Christ Church Southgate, London


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Mystery Worshipper:
Church: Christ Church Southgate
Location: London
Date of visit: Sunday, 1 March 2020, 10:00am

The building

Consecrated in 1862, Christ Church Southgate was designed by the hugely prolific and rather good Victorian church architect George Gilbert Scott in his favourite Early English Gothic style. The spire is a prominent local landmark, and the church with its churchyard trees forms a welcome break in the suburban landscape. Inside, all of the lower windows are filled with handsome stained glass by various studios, including that of William Morris, who replaced church windows all over the country and provided fashionable Victorian families with everything they needed to furnish their homes in the new Arts and Crafts style. There is a wonderfully wide and soaring chancel arch that focusses attention on the altar; this is backed by a richly decorated alabaster reredos.

The church

The church was the first in the episcopal area to sign up for the Eco-church scheme, intended for churches who want to demonstrate that the gospel is good news for God’s earth. Christ Church has been granted bronze and silver awards under the scheme, and they are now going for gold. There are services every day of the week except Monday and, to judge from their website, a range of parish activities.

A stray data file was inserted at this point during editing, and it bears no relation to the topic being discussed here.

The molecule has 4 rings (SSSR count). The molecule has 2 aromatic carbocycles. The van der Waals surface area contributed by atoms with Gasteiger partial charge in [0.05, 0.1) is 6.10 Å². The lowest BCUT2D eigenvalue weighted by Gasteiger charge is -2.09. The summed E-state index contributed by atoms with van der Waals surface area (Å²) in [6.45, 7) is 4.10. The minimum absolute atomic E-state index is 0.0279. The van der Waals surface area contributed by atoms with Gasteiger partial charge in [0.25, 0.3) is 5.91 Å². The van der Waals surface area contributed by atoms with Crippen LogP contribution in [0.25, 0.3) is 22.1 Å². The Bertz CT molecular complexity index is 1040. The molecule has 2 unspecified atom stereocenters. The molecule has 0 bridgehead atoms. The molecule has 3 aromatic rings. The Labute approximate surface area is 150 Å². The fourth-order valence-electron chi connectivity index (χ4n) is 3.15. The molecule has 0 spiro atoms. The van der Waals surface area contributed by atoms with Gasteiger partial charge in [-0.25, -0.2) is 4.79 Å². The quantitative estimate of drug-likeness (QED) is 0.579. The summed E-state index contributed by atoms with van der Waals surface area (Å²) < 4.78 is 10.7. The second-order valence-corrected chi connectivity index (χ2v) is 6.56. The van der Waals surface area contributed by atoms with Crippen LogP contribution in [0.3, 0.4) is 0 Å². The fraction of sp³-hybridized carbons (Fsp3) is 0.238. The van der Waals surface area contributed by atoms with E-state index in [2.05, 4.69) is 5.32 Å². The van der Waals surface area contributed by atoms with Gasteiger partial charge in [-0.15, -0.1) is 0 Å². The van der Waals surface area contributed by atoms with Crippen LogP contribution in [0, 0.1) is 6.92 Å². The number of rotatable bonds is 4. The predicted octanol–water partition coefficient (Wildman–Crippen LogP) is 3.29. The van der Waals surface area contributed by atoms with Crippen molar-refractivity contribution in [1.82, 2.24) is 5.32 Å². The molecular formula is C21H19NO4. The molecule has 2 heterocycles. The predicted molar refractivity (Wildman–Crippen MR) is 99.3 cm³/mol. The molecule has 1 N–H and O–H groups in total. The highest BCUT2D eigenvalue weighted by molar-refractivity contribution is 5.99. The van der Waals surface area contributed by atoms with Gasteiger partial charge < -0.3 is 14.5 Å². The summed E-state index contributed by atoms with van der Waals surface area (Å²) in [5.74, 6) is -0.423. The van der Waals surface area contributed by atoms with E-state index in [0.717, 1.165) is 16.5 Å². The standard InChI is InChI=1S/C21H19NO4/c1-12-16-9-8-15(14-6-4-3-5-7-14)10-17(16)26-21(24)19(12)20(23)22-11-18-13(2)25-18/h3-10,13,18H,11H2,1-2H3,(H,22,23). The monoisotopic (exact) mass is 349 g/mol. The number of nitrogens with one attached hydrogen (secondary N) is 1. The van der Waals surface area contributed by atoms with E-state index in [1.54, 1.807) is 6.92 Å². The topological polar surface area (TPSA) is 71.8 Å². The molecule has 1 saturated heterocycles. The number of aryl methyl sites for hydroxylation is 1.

The neighborhood

Despite its name, Southgate is actually in the northern part of London. This area of Southgate is relatively prosperous and typified by two-storey houses of the early 20th century. It has an established Greek Cypriot community and growing Jewish community. To judge by the number of cars on local roads this Sunday (and the notable absence of pedestrians, in spite of glorious sunshine), the people of Southgate prefer to travel by car; so a good setting for an Eco-church!

The cast

The vicar and curate officiated, assisted by a choir of four women and a server.